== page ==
Revision of Spartan Training

One of the greatest armies in history was the Spartan army. But what made them great? They used the phalanx as was customary of the time and their phalanxes were filled with ranks of hoplites. The difference for the Spartans may have come from their militaristic society. The Spartans began training warriors almost from birth, the men going through a process called the Agoge, or “the upbringing” to become the warriors and the women being educated to run the affairs of the house and prepared to give birth to warriors.

Image

Young Spartans Exercising, located in the National Gallery in London. http://en.wikipedia.org/wiki/Young_Spartans_Exercising

 

When a child was born in Sparta, they were washed with wine, and presented before a council of elders who would decide if the child was strong enough and healthy enough to be a Spartan. If the council decided the child wasn’t healthy enough, the child was taken to Mount Taygetus to die from exposure. Otherwise the children lived at home until they were 7 years old. At age seven, the boys were put into a mitilary school and their training began. They were trained in several disciplines including gymnastics, warfare, and others,  all of which were designed to produce great warriors. As part of their training, they were not well fed, which was believed to produce tall warriors (Cartledge, p. 69-70). The lack of food also prepared the men for long campaigns with little food, and encouraged stealing. If the boys were caught stealing, they were punished for being caught, rather than for stealing. Stealth was a highly desired quality for Spartan warriors.

 

When the boys reached the age of 20, they had ten years to join a group or messes (pheiditia, sussitia). Election into these groups was highly competitive. All members of a mess had to accept the applicant in order for them to join the group. If the individual was not accepted into one of these groups by age 30, they were not granted full citizenship in Sparta. These individuals became part of the Perioikoi, a group of free people but not full citizens who contributed to society in a variety of ways.. They may have been part of what we would understand as the military reserve, but that isn’t known for sure. They were a step up from the helots, who were serfs, the group of the Spartan society that did not enjoy freedom (Wikipedia, Sparta).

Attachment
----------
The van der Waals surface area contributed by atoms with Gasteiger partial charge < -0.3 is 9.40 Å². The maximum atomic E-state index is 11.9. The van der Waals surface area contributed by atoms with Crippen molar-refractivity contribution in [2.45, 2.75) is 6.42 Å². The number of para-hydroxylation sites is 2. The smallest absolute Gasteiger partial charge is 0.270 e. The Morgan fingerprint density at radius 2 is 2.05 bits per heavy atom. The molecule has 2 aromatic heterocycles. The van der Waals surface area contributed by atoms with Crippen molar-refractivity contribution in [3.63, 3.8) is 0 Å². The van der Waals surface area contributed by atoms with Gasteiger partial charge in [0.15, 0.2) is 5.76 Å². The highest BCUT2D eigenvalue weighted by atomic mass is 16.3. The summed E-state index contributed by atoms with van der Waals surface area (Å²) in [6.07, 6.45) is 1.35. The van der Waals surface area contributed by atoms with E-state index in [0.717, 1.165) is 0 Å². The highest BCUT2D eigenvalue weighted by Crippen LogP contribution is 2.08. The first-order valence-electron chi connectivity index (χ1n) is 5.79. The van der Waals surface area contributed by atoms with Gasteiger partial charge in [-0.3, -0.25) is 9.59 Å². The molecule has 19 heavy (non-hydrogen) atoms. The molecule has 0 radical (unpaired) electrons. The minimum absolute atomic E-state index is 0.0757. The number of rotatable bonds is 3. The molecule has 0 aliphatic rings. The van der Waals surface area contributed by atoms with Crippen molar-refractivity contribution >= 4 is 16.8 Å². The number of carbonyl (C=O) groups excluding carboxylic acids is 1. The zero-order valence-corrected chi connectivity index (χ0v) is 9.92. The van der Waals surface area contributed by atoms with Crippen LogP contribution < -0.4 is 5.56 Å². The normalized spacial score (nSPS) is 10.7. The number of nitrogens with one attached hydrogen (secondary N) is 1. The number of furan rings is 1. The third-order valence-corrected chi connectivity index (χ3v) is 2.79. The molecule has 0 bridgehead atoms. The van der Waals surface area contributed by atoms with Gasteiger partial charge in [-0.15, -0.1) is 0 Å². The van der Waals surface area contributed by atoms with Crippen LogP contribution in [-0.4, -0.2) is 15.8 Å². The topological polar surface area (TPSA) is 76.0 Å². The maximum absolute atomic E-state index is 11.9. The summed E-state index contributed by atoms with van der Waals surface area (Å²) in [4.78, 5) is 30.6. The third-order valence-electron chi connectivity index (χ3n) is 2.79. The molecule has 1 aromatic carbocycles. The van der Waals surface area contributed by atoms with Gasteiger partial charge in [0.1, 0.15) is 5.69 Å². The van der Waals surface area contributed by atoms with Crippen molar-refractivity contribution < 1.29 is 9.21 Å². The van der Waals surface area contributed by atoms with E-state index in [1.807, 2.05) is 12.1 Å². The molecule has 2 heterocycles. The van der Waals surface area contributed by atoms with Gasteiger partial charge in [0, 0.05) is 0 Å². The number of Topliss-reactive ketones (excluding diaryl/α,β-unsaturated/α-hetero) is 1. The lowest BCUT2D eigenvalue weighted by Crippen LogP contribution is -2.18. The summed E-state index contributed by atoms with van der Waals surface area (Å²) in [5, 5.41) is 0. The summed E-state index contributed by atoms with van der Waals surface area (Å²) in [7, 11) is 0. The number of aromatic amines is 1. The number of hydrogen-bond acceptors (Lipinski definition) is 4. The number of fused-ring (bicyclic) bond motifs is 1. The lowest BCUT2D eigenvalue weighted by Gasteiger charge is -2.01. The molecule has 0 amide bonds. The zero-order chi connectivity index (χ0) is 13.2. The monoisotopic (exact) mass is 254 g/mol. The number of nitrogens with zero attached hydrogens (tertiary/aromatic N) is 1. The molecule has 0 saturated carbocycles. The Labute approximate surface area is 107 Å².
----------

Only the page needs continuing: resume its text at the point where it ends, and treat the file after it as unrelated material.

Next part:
After being admitted into a group, the warriors continued training and the leaders would have rewards to keep the men fit for battle. In Xenophon”s Hellenika, Xenophon records “As [Agesilaos] wished to train the army, he set up prizes among the hoplites for the one who was found to be in the best physical condition.” Agesilaos also set up prizes for the cavalry, the peltasts, and the archers as well.  Xenophon continues, “Because of this policy, one could see all the gymnasia full of men exercising,” and the other groups all training and preparing for their specific factions of the army (Xenophon, p 105).

 

The spartan army was one of the greatest armies of the world and much of that was in part to the lifestyle of complete dedication of the men to the military until they reached the age of 60. If a person wanted to be a Spartan, they had to live the life, be part of a mess, and fight honorably and with singularity of purpose. The training brought discipline, discipline brought trust, trust brought unity, and unity led to success for the Spartans.

 

Works Cited

“Agoge.” Wikipedia. Wikimedia Foundation, 16 Feb. 2014. Web. 7th Feb. 2014. <http://en.wikipedia.org/wiki/Agoge&gt;.

 

Cartledge, Paul. “Under the Sign of Lycurgus.” The Spartans: The World of the Warrior-heroes of Ancient Greece, from Utopia to Crisis and Collapse. Woodstock, NY: Overlook, 2003. 69-70. Print.

 

Degas, Edgar. Young Spartans Exercising. 1860. Oil on Canvas. National Gallery, London. Wikipedia. Wikimedia Foundation, 3 Jan. 2014. Web. 10 Feb. 2014. <http://en.wikipedia.org/wiki/Young_Spartans_Exercising&gt;.

 

Kyriazis, Nicholas, and Xenophon Paparrigopoulos. “War and Democracy in Ancient Greece.” European Journal of Law and Economics. 2012. Springer US. Web. 12 Feb. 2014. <http://link.springer.com/article/10.1007/s10657-012-9352-1#page-1&gt;.

 

Sacks, David, and Oswyn Murray. “Sparta.” A Dictionary of the Ancient Greek World. New York: Oxford UP, 1995. 233. Print.

 

“Sparta.” Wikipedia. Wikimedia Foundation, 17 Feb. 2014. Web. 8 Feb. 2014. <http://en.wikipedia.org/wiki/Sparta&gt;.

 

Xenophon. The Landmark Xenophon’s Hellenika: A New Translation. Trans. John Marincola, and Robert B. Strassler. New York: Pantheon, 2009. 105. Print.

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